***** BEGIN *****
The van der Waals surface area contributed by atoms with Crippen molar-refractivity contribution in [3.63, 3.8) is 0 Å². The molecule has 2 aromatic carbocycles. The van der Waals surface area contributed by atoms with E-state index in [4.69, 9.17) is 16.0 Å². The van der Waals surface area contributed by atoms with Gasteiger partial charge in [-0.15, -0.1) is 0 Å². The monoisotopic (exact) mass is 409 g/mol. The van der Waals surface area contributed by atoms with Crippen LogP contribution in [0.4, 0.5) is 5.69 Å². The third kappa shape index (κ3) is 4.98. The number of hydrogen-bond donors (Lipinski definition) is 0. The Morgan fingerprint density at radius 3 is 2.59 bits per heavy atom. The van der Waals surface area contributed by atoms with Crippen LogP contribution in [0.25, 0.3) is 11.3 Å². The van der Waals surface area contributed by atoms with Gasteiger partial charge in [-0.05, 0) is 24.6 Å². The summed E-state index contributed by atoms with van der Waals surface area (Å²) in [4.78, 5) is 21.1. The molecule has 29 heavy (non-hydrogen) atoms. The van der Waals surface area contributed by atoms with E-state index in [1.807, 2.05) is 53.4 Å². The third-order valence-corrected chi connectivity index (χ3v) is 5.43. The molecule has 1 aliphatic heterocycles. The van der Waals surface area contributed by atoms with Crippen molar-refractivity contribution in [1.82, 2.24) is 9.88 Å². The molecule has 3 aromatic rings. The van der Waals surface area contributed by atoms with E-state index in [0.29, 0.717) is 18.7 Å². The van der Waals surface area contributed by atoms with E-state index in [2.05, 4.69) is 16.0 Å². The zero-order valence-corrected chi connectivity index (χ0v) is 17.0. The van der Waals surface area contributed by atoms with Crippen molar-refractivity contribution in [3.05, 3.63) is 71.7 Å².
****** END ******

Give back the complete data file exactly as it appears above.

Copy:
The van der Waals surface area contributed by atoms with Crippen molar-refractivity contribution in [3.63, 3.8) is 0 Å². The molecule has 2 aromatic carbocycles. The van der Waals surface area contributed by atoms with E-state index in [4.69, 9.17) is 16.0 Å². The van der Waals surface area contributed by atoms with Gasteiger partial charge in [-0.15, -0.1) is 0 Å². The monoisotopic (exact) mass is 409 g/mol. The van der Waals surface area contributed by atoms with Crippen LogP contribution in [0.4, 0.5) is 5.69 Å². The third kappa shape index (κ3) is 4.98. The number of hydrogen-bond donors (Lipinski definition) is 0. The Morgan fingerprint density at radius 3 is 2.59 bits per heavy atom. The van der Waals surface area contributed by atoms with Crippen LogP contribution in [0.25, 0.3) is 11.3 Å². The van der Waals surface area contributed by atoms with Gasteiger partial charge in [-0.05, 0) is 24.6 Å². The summed E-state index contributed by atoms with van der Waals surface area (Å²) in [4.78, 5) is 21.1. The molecule has 29 heavy (non-hydrogen) atoms. The van der Waals surface area contributed by atoms with E-state index in [1.807, 2.05) is 53.4 Å². The third-order valence-corrected chi connectivity index (χ3v) is 5.43. The molecule has 1 aliphatic heterocycles. The van der Waals surface area contributed by atoms with Crippen molar-refractivity contribution in [1.82, 2.24) is 9.88 Å². The molecule has 3 aromatic rings. The van der Waals surface area contributed by atoms with E-state index in [0.29, 0.717) is 18.7 Å². The van der Waals surface area contributed by atoms with E-state index in [2.05, 4.69) is 16.0 Å². The zero-order valence-corrected chi connectivity index (χ0v) is 17.0. The van der Waals surface area contributed by atoms with Crippen molar-refractivity contribution in [3.05, 3.63) is 71.7 Å².